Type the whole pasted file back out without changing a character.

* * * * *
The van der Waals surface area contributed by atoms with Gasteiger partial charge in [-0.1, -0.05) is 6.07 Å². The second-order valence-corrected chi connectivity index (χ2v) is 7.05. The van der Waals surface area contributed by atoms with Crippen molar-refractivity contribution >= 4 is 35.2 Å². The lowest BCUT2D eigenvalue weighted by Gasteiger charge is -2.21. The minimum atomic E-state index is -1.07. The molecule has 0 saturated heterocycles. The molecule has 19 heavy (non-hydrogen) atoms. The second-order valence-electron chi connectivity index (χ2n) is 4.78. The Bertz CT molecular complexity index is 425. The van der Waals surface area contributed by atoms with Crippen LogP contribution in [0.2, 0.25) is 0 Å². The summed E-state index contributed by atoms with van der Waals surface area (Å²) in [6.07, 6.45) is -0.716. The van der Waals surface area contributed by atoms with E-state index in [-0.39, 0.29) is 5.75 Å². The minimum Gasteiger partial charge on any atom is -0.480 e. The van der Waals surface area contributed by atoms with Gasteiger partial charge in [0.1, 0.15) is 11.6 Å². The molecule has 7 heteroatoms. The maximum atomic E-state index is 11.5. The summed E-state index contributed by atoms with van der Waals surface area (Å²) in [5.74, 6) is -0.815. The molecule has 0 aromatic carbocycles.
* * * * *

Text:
The van der Waals surface area contributed by atoms with Gasteiger partial charge in [-0.1, -0.05) is 6.07 Å². The second-order valence-corrected chi connectivity index (χ2v) is 7.05. The van der Waals surface area contributed by atoms with Crippen molar-refractivity contribution >= 4 is 35.2 Å². The lowest BCUT2D eigenvalue weighted by Gasteiger charge is -2.21. The minimum atomic E-state index is -1.07. The molecule has 0 saturated heterocycles. The molecule has 19 heavy (non-hydrogen) atoms. The second-order valence-electron chi connectivity index (χ2n) is 4.78. The Bertz CT molecular complexity index is 425. The van der Waals surface area contributed by atoms with Crippen LogP contribution in [0.2, 0.25) is 0 Å². The summed E-state index contributed by atoms with van der Waals surface area (Å²) in [6.07, 6.45) is -0.716. The van der Waals surface area contributed by atoms with E-state index in [-0.39, 0.29) is 5.75 Å². The minimum Gasteiger partial charge on any atom is -0.480 e. The van der Waals surface area contributed by atoms with Gasteiger partial charge in [0.1, 0.15) is 11.6 Å². The molecule has 7 heteroatoms. The maximum atomic E-state index is 11.5. The summed E-state index contributed by atoms with van der Waals surface area (Å²) in [5.74, 6) is -0.815. The molecule has 0 aromatic carbocycles.